Scott Graves
Curry Coastal Pilot

The arrival of a certain registered sex offender, and the subsequent notice of it in this newspaper, has created quite a stir in the community. It has also created a challenge for this editor in terms of balancing the rights of an individual with the community's right to know.

It all started last week when Curry County Sheriff John Bishop issued a public notice that a registered sex offender was being released from prison on parole in Curry County after serving a 23-year prison term for kidnapping a young woman. He also has a history of assaulting and raping young women.

Sex offender notices, along with photos, usually are published matter-of-factly inside the pages of the Pilot, as is our policy. However, the notice of this particular sex offender was published in story form on the front page. Why? Because Bishop, in an unusual move by a law enforcement official, made a point of protesting the state's classification of this particular sex offender.

Bishop fervently believed this person should be listed as a predatory sex offender, rather than a non-predatory sex offender. The reason, Bishop explained, was that authorities can release more information to the public if a person is considered a predator.

The Pilot's story included Bishop's comments as well as a description and the criminal history of the offender, along with his photo taken more than 23 years ago (it was the only one available at the time). At the time the story was published, the offender had not yet arrived in Curry County and established a residence. Since then, the Pilot has learned of his residence, which is most likely a temporary one, and has received an updated photo.

Meanwhile, a number of concerned residents have posted flyers around town with information and the photo of the sex offender. We have received several phone calls from people wanting to know exactly where the offender is living, and requesting that we publish an updated photo.

Therein lies the crux of this dilemma, of trying to balancing the rights of opposing interests.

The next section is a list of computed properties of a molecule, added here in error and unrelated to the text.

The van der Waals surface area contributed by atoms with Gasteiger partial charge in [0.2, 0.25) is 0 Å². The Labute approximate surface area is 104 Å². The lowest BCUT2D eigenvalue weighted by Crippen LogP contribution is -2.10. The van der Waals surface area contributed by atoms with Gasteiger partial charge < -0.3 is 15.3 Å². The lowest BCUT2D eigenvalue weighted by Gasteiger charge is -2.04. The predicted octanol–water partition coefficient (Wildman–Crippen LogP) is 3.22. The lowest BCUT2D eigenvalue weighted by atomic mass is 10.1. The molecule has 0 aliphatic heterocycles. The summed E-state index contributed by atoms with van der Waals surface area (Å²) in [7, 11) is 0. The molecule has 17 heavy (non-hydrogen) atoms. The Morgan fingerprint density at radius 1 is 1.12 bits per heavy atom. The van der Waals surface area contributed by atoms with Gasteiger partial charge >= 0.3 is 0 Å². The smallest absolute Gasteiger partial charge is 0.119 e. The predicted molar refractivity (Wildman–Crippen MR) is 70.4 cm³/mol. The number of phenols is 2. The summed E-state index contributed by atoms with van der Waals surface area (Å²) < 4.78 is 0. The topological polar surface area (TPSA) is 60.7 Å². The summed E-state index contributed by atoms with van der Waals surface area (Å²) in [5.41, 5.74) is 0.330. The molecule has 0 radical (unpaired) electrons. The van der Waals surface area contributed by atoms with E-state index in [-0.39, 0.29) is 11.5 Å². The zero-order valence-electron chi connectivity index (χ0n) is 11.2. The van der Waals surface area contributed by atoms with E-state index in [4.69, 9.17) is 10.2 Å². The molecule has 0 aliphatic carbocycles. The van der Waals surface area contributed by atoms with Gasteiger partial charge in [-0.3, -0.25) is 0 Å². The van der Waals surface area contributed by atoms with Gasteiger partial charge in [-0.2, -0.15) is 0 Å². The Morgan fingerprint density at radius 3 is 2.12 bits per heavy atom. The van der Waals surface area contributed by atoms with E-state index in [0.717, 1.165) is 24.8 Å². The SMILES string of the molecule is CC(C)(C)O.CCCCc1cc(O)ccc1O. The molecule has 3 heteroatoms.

We are duty-bound to report matters when there is a clear public interest while trying to avoid the following possible consequences:

andbull;vigilante action.

andbull;mistaken identity.

andbull;driving the offender underground away from parole and probation supervision.

andbull;intrusion into an offender's privacy.

andbull;negative impact on the victims and their families, or the family of the offender.

The sheriff has done all that state law allows, and the Pilot has duly reported the information to the public. At what point does further action go above and beyond the law and into the area of vigilantism?

When the rights of convicted felons come in conflict with the safety of our community, it makes sense to err on the side of protecting innocent people. But in doing so, we can't escape from the uncomfortable reality that even sex offenders, as repugnant as they may seem, have rights.

The intent of the sex offender registry and subsequent public notices is to raise the public's awareness. Don't panic. Rather, read all the information provided, assess the risk and use common sense. It is not permission to harass that person. People need to be vigilant, but not vigilantes.

The sex offender registry, while better than the rumor mill, is not a perfect system. It does not help in the case of undetected sexual offenders. Don't make the mistake of depending on sex offender notices to keep your children safe from harm. People must be ever watchful. A Web site or notice in the newspaper cannot do that. Only caring parents and community can.